“Vocation” from talks by Richard Pratt on BBC Cumbria


At this time of year, in cathedrals across the country, women and men are being ordained deacon and priest.  So it seems appropriate to think about vocation – that sense of doing something not just because it pays the bills but because you almost feel that something outside you – God – is prompting you, calling you (vocation and voice are linked words) to do this;  you wouldn’t be right doing anything else.  Perhaps there is also an element of what you are doing being something worthwhile which contributes to the good of others.

I started off talking about vocation to ordination, but I guess many would think of doctors and nurses and teachers as having a vocation.  What about the police, or the armed forces, or cooking or serving in a restaurant, or farming or forestry, or refuse collecting, or being an electrician, or serving in a shop or being a secretary?  We couldn’t cope without any of these – all of them contribute to our good.  And why does any of us end up doing anything except because in some sense God has led us to it, perhaps by giving us gifts which make us able to do that particular job? Perhaps at least some of them are vocations too.

Most of us have several callings: I am a son, a husband, a father, a friend, as well as being a priest.  We have to try to make all these fit together and to be faithful to them all – not easy.  But I guess that we would think that my experience in my family – as son, husband, father, friend – helps me to be a better priest; and we should recognise that your Christian faith helps you to be a better office manager, neighbour, chemist, bookkeeper…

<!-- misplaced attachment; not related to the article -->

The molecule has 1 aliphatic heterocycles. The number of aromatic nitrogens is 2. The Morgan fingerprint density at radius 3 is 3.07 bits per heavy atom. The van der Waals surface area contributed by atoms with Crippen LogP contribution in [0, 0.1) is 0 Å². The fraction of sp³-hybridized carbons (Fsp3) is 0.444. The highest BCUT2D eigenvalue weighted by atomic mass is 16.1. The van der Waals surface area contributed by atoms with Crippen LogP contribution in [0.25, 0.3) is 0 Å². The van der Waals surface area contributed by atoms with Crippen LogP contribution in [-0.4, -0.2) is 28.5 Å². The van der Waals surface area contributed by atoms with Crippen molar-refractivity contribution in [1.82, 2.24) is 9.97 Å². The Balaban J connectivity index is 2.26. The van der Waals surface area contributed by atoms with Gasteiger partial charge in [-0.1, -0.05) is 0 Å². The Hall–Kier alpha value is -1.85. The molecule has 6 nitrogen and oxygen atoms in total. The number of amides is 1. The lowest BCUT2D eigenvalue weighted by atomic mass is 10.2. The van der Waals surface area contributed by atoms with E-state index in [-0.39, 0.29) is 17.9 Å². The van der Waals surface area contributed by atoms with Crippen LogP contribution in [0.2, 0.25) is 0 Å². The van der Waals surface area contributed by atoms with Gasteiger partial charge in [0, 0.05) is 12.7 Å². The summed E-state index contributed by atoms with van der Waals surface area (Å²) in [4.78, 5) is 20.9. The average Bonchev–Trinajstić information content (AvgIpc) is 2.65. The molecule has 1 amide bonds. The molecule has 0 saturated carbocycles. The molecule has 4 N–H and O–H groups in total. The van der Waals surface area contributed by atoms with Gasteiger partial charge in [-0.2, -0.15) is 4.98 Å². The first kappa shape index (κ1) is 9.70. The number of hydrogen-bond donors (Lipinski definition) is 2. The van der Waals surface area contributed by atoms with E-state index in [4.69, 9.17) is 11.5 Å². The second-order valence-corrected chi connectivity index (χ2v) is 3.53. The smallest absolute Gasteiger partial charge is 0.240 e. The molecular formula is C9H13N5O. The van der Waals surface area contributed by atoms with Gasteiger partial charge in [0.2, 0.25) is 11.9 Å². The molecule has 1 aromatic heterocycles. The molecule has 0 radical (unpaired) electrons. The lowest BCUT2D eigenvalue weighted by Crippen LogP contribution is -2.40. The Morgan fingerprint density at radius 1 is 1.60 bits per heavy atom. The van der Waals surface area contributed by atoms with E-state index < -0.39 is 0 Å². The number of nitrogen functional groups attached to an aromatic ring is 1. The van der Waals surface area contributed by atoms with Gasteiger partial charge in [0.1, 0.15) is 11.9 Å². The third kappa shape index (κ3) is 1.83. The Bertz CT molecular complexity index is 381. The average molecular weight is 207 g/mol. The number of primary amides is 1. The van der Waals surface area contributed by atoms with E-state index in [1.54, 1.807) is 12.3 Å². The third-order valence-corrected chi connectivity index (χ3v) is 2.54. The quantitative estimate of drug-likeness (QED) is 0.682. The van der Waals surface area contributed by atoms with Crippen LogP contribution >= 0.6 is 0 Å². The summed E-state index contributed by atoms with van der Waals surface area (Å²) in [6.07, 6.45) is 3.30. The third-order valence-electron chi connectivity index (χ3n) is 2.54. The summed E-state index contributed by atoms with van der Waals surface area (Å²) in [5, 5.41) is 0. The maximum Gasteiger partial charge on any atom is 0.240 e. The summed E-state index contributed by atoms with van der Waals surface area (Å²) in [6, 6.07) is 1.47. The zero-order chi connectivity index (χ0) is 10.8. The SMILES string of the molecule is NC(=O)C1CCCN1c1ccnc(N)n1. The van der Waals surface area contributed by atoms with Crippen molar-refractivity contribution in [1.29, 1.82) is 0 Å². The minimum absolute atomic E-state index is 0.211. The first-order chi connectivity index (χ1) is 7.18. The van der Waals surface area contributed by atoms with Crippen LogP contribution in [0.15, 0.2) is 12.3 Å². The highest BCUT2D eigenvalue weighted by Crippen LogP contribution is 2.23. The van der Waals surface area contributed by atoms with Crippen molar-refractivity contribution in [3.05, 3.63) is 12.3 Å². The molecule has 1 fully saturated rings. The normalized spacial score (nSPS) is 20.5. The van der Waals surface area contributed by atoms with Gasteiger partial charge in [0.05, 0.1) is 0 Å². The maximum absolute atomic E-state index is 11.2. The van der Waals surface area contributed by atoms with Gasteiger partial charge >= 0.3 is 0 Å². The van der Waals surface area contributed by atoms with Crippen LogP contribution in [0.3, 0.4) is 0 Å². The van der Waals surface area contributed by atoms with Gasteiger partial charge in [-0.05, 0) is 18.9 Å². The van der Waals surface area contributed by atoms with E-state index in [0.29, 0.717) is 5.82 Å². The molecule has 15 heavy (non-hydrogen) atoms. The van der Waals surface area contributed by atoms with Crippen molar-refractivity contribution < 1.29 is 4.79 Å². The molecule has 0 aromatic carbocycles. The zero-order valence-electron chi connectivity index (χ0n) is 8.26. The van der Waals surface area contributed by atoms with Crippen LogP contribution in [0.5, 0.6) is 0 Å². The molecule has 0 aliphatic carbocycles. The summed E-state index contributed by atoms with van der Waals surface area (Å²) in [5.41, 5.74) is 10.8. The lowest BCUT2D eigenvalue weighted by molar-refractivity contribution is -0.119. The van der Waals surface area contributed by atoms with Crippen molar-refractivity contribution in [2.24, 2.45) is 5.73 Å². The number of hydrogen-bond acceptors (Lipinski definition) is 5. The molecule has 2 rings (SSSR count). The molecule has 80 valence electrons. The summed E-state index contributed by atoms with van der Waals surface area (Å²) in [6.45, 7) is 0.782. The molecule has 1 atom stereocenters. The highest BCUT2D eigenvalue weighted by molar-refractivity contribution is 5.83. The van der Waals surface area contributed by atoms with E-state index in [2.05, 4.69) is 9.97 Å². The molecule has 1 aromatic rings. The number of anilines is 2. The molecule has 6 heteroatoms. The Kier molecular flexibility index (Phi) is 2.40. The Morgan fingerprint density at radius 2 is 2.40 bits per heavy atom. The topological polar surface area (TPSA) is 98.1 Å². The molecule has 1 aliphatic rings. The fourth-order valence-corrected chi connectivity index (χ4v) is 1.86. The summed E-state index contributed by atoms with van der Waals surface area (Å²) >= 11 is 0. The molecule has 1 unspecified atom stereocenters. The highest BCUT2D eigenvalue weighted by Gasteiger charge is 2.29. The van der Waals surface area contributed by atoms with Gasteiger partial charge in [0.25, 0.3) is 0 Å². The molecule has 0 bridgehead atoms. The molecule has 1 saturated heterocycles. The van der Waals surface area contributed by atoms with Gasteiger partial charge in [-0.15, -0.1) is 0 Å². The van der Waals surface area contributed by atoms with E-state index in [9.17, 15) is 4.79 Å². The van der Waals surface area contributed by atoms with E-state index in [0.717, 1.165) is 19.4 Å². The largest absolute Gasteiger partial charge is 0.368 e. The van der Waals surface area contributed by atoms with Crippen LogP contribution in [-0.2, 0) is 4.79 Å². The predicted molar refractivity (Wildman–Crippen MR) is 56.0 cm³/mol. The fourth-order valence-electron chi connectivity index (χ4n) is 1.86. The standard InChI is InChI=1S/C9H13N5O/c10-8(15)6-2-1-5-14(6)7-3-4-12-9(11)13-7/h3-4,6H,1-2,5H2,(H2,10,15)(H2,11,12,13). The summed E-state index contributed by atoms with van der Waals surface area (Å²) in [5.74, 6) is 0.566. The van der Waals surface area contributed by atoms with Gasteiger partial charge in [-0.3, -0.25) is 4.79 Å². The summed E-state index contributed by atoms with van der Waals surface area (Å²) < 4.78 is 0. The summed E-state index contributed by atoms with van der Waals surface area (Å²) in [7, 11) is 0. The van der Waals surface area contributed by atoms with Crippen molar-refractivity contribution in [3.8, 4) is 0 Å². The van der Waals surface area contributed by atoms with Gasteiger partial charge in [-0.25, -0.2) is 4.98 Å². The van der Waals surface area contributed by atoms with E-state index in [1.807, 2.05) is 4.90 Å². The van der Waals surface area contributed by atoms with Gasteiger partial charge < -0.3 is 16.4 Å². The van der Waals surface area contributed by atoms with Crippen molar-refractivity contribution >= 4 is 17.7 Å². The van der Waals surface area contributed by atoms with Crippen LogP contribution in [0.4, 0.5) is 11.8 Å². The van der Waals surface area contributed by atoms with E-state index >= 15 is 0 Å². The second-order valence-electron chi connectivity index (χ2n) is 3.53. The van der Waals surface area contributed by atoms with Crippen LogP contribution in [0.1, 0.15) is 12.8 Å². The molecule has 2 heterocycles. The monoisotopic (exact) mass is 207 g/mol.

Vocations have to be tested – it’s not just a matter of you saying to yourself, “I fancy having a go at that”.  Your suitability, the rightness of your calling, has to be seen by others – your employer, your colleagues, the wider organisation.  In fact, from the Church’s point of view we need to turn this on its head – Christian vocation is not so much about what you want to do as about what the Church needs you to do.  These days especially, the Church needs people prepared to say “yes” when  asked “would you…?” even if you don’t really feel confident, or that you have the time.   It’s alright to be attached to the church by a loose elastic string, to be a Christian on our terms – but the time comes when we have to start being church members on the Church’s terms.

If we don’t feel up to the job, we need to hold on to a couple of things.  First, that if someone else sees in us the potential to do something, maybe God has given the gifts to cope, however fearful we may be.  Second, that even though it is God who has called us, we don’t have to do all the work at once;  a large and out-of-control garden is a huge challenge, but you tackle it by making a start – cutting back one bramble, or weeding one patch.

So – take seriously whatever it is that you do: God is there in your work.  And have a think about whether you should be approaching someone to ask them to consider their vocation.  Your words, your prompting, may be God’s way of speaking to that person.


God our Father, Lord of all the world,

through your Son you have called us into the fellowship of your universal Church,

and through your Holy Spirit you have given us gifts and inspiration to serve you;

hear our prayer for your faithful people that in their vocation and ministry

each may be an instrument of your love,

through our Lord and Saviour Jesus Christ.



Richard Pratt

Archdeacon West

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